The Concertcast toms and Phoenix 14″ snare drum are constructed out of sturdy cast alloy, well finished in a matte black and are well built and quite heavy! They really appear to be designed and built to go the distance. Really professional stuff.
The toms bolted straight up using the existing hardware I had which was very handy. Simple threaded right angled levers to tighten up to existing “L” brackets of my old set.
They came fitted with Pintech single layer black mesh heads with a strike protector patch on the snare along with rim protector rubbers.
Any possible swinging or vibration of the toms is purely a result of the rigidity of the mounting system only so you pay your money and take your choice there. My clamps are that moulded plastic stuff and they cope reasonably well.
I couldn’t see in a million years of normal use any of the tensioning lugs or other hardware breaking unless the drum was actually dropped hard directly onto a lug from a fair height, hit with a large hammer or possibly thrown a long way in anger!
Would be nothing to weld back on and refinish in any case.
The only deterioration I have seen so far is with one of the foam trigger pads which has become misaligned and requires replacement but this is after several years of playing by the previous owner and it still triggers well enough to keep me happy.
TRS plug sockets are neatly flush with the shell and individual zone volume knobs close by and the TRS sockets are nice and tight so no chance of vibration and strange triggering issues.
Volume knobs are subtle looking, very smooth running and fairly tight and should stay put at whatever they are set at.
Like the toms, the snare has a wonderful solid, take whatever you could throw at it sturdy hand-made feel to it despite the shallow shell depth.
Feels solid and sturdy to play.
Even the small 8″ Concertcast feels and looks solid and built to last.
I like the way the drum triggers are wired with generic plugs making, in event of a failure, a changeover pretty straightforward!
Everything about the Pintech gear I have suggests to me that plenty of time and thought had gone into its design, development and production and everything has that wonderful “individually hand-made and built to last by craftsmen” solid and professional quality to it as opposed to an oriental like, mass produced, plastic-like impression which most mainstream branded kits give to me.
Even Rolands pricey flagship clobber leaves me fairly cold.
Plugging in to the trusty old Roland TD-10 module just required a small adjustment in gain. The Pintech triggers are pretty “hot” and deliver plenty of output!
There is plenty of adjustment in the zone volumes there to make balance changes “on the fly” if need be. I ran the zone volume knobs on all the drums full noise anyway which suits my straight ahead rock style playing which includes little, if any rimshots but the adjustment is there if need be.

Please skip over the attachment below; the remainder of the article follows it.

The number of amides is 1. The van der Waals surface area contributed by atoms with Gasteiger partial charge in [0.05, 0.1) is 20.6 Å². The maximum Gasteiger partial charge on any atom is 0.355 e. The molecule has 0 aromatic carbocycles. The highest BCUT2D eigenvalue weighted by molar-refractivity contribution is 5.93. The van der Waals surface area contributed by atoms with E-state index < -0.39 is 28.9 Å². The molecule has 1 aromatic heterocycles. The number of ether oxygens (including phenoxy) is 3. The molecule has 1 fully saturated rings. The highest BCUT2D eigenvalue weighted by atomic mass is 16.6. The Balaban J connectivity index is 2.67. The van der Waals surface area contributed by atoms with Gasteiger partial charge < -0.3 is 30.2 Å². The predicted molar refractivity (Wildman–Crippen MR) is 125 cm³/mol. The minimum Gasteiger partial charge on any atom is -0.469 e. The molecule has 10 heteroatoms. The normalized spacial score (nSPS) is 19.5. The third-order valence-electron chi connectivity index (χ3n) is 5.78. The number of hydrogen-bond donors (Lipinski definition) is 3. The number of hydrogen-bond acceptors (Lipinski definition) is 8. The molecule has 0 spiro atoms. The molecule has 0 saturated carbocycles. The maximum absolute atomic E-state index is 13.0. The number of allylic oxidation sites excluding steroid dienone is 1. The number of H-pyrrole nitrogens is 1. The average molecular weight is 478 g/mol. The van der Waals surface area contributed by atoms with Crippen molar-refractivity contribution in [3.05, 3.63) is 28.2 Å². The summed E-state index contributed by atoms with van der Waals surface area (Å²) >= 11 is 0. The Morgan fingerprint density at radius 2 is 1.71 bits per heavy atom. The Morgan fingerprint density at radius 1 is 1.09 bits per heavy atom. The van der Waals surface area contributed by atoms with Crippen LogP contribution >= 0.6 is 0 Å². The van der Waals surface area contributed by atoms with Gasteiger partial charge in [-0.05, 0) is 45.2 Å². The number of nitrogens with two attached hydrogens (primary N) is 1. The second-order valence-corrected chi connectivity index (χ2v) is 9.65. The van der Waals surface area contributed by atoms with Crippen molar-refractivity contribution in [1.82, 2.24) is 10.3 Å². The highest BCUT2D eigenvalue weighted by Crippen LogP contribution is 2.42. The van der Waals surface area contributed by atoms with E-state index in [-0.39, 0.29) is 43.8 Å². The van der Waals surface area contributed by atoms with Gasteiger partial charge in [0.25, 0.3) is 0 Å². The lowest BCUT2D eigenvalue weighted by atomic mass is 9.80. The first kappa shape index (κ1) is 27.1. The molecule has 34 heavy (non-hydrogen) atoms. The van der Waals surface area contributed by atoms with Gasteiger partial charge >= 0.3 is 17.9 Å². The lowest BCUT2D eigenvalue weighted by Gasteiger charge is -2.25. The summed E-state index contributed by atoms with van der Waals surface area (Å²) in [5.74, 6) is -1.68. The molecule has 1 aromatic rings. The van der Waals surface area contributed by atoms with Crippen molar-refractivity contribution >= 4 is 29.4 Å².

The drums dont have much of “hot spot” issue around the trigger foam in the center of the batter head which is really pleasing.
I had a few issues with re-triggering of the snare at first but a lot of that came down to batter head tension being too loose and carefully setting the gain and re-trigger cancelling level controls. Still allows me to do press rolls without dropping lighter touches but not get any pesky re-triggering during ordinary play and not need to bother with additional dampening of the batter head to sort things out.
Very recently, I replaced the aging but faithful Roland TD-10 with a 2Box Drummit 5 module and allowing for the reduced trigger configurability of the 2Box, very little adjustment was necessary in the trigger screens to get an even richer and and more expressive drumming experience with the much more technically correct and live sounding 2Box drum samples!
My E-kit is now a very close approximation of the sometimes very processed drum sounds from back in the 80’s that retro show is built on and looks very cool as well!!
Im seriously happy with how well the hardware is manufactured and how well everything triggers.
Dealing with Pintech is a breeze and its a very nice touch to have the actual owner of a manufacturing business, Ryan Guard, being so willing to get involved at customer level.
When you live in a faraway place such as Tasmania, which is a small island state below mainland Australia, to have the head honcho of Pintech reply promptly to your emails and questions in person is outstanding customer service, given Im just one obscure buyer in a very large world of buyers!
So great kudos and respect to Ryan for making me feel valued as a personal customer, amongst legions of customers he must deal with daily, rather than a distant one-off quasi-nuisance via email.
My items were well packed when they arrived and I was kept informed via email of their transport progress.
Thanks to all at Pintech for an excellent experience.
– Evan Lyons